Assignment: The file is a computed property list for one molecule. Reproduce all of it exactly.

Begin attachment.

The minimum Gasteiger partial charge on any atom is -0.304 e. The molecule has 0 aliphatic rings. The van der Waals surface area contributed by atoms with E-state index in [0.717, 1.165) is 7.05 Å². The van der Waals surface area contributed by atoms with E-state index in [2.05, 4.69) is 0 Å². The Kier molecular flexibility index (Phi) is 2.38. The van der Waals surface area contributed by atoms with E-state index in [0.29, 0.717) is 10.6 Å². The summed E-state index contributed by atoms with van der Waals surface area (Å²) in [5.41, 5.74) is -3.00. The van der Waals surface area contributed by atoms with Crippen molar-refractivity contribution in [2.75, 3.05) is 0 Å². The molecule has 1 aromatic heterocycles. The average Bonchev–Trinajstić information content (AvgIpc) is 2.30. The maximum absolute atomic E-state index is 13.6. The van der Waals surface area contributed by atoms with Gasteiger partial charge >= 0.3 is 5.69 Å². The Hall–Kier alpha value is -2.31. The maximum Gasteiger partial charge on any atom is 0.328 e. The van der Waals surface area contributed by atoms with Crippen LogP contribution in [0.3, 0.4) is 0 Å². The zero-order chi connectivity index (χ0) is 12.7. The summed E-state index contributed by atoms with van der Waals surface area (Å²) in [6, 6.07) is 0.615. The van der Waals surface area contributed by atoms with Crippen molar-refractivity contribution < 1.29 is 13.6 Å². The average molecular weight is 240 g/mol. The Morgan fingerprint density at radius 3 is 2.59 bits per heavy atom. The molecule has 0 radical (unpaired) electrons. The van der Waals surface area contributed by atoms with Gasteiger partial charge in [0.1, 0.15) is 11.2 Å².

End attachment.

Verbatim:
The minimum Gasteiger partial charge on any atom is -0.304 e. The molecule has 0 aliphatic rings. The van der Waals surface area contributed by atoms with E-state index in [0.717, 1.165) is 7.05 Å². The van der Waals surface area contributed by atoms with E-state index in [2.05, 4.69) is 0 Å². The Kier molecular flexibility index (Phi) is 2.38. The van der Waals surface area contributed by atoms with E-state index in [0.29, 0.717) is 10.6 Å². The summed E-state index contributed by atoms with van der Waals surface area (Å²) in [5.41, 5.74) is -3.00. The van der Waals surface area contributed by atoms with Crippen molar-refractivity contribution in [2.75, 3.05) is 0 Å². The molecule has 1 aromatic heterocycles. The average Bonchev–Trinajstić information content (AvgIpc) is 2.30. The maximum absolute atomic E-state index is 13.6. The van der Waals surface area contributed by atoms with Gasteiger partial charge >= 0.3 is 5.69 Å². The Hall–Kier alpha value is -2.31. The maximum Gasteiger partial charge on any atom is 0.328 e. The van der Waals surface area contributed by atoms with Crippen LogP contribution in [0.3, 0.4) is 0 Å². The zero-order chi connectivity index (χ0) is 12.7. The summed E-state index contributed by atoms with van der Waals surface area (Å²) in [6, 6.07) is 0.615. The van der Waals surface area contributed by atoms with Crippen molar-refractivity contribution < 1.29 is 13.6 Å². The average molecular weight is 240 g/mol. The Morgan fingerprint density at radius 3 is 2.59 bits per heavy atom. The molecule has 0 radical (unpaired) electrons. The van der Waals surface area contributed by atoms with Gasteiger partial charge in [0.1, 0.15) is 11.2 Å².